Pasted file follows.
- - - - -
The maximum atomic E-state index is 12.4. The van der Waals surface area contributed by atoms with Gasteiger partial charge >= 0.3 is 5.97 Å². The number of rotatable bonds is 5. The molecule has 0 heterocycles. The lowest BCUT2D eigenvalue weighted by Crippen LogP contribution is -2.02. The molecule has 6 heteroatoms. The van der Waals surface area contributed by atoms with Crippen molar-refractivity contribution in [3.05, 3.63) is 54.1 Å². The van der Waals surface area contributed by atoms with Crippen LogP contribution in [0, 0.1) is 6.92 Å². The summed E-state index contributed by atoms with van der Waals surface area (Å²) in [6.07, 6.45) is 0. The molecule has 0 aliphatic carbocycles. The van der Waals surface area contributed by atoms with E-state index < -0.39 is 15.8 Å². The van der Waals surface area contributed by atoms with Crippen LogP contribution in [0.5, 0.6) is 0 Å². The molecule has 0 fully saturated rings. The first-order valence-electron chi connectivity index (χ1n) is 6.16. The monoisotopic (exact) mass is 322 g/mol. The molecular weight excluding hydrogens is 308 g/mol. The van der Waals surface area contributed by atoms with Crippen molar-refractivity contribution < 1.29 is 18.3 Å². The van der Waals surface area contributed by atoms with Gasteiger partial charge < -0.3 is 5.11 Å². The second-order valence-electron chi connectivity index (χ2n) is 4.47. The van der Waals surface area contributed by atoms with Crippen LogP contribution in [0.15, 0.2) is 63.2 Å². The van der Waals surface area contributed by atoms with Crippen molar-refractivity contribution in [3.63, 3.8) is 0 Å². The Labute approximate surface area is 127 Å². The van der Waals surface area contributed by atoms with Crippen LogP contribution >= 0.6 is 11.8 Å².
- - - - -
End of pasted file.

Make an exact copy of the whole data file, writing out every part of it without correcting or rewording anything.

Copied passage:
The maximum atomic E-state index is 12.4. The van der Waals surface area contributed by atoms with Gasteiger partial charge >= 0.3 is 5.97 Å². The number of rotatable bonds is 5. The molecule has 0 heterocycles. The lowest BCUT2D eigenvalue weighted by Crippen LogP contribution is -2.02. The molecule has 6 heteroatoms. The van der Waals surface area contributed by atoms with Crippen molar-refractivity contribution in [3.05, 3.63) is 54.1 Å². The van der Waals surface area contributed by atoms with Crippen LogP contribution in [0, 0.1) is 6.92 Å². The summed E-state index contributed by atoms with van der Waals surface area (Å²) in [6.07, 6.45) is 0. The molecule has 0 aliphatic carbocycles. The van der Waals surface area contributed by atoms with E-state index < -0.39 is 15.8 Å². The van der Waals surface area contributed by atoms with Crippen LogP contribution in [0.5, 0.6) is 0 Å². The molecule has 0 fully saturated rings. The first-order valence-electron chi connectivity index (χ1n) is 6.16. The monoisotopic (exact) mass is 322 g/mol. The molecular weight excluding hydrogens is 308 g/mol. The van der Waals surface area contributed by atoms with Crippen molar-refractivity contribution < 1.29 is 18.3 Å². The van der Waals surface area contributed by atoms with Gasteiger partial charge < -0.3 is 5.11 Å². The second-order valence-electron chi connectivity index (χ2n) is 4.47. The van der Waals surface area contributed by atoms with Crippen LogP contribution in [0.15, 0.2) is 63.2 Å². The van der Waals surface area contributed by atoms with Crippen molar-refractivity contribution in [3.63, 3.8) is 0 Å². The Labute approximate surface area is 127 Å². The van der Waals surface area contributed by atoms with Crippen LogP contribution >= 0.6 is 11.8 Å².